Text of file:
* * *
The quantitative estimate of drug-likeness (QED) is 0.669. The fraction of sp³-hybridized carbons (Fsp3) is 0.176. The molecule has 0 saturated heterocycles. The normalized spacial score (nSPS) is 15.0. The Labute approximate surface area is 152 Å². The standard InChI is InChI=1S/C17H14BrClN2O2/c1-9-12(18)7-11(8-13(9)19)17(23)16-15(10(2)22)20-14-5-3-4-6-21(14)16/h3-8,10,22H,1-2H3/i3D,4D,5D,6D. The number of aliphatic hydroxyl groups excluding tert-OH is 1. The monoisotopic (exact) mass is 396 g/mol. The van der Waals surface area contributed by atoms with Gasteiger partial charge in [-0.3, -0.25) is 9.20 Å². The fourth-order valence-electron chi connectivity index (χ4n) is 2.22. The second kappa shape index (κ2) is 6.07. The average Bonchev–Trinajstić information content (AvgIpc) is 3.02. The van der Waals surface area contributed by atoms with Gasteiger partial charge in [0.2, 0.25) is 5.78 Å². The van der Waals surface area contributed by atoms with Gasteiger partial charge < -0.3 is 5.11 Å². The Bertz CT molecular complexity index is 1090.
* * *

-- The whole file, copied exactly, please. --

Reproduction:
The quantitative estimate of drug-likeness (QED) is 0.669. The fraction of sp³-hybridized carbons (Fsp3) is 0.176. The molecule has 0 saturated heterocycles. The normalized spacial score (nSPS) is 15.0. The Labute approximate surface area is 152 Å². The standard InChI is InChI=1S/C17H14BrClN2O2/c1-9-12(18)7-11(8-13(9)19)17(23)16-15(10(2)22)20-14-5-3-4-6-21(14)16/h3-8,10,22H,1-2H3/i3D,4D,5D,6D. The number of aliphatic hydroxyl groups excluding tert-OH is 1. The monoisotopic (exact) mass is 396 g/mol. The van der Waals surface area contributed by atoms with Gasteiger partial charge in [-0.3, -0.25) is 9.20 Å². The fourth-order valence-electron chi connectivity index (χ4n) is 2.22. The second kappa shape index (κ2) is 6.07. The average Bonchev–Trinajstić information content (AvgIpc) is 3.02. The van der Waals surface area contributed by atoms with Gasteiger partial charge in [0.2, 0.25) is 5.78 Å². The van der Waals surface area contributed by atoms with Gasteiger partial charge < -0.3 is 5.11 Å². The Bertz CT molecular complexity index is 1090.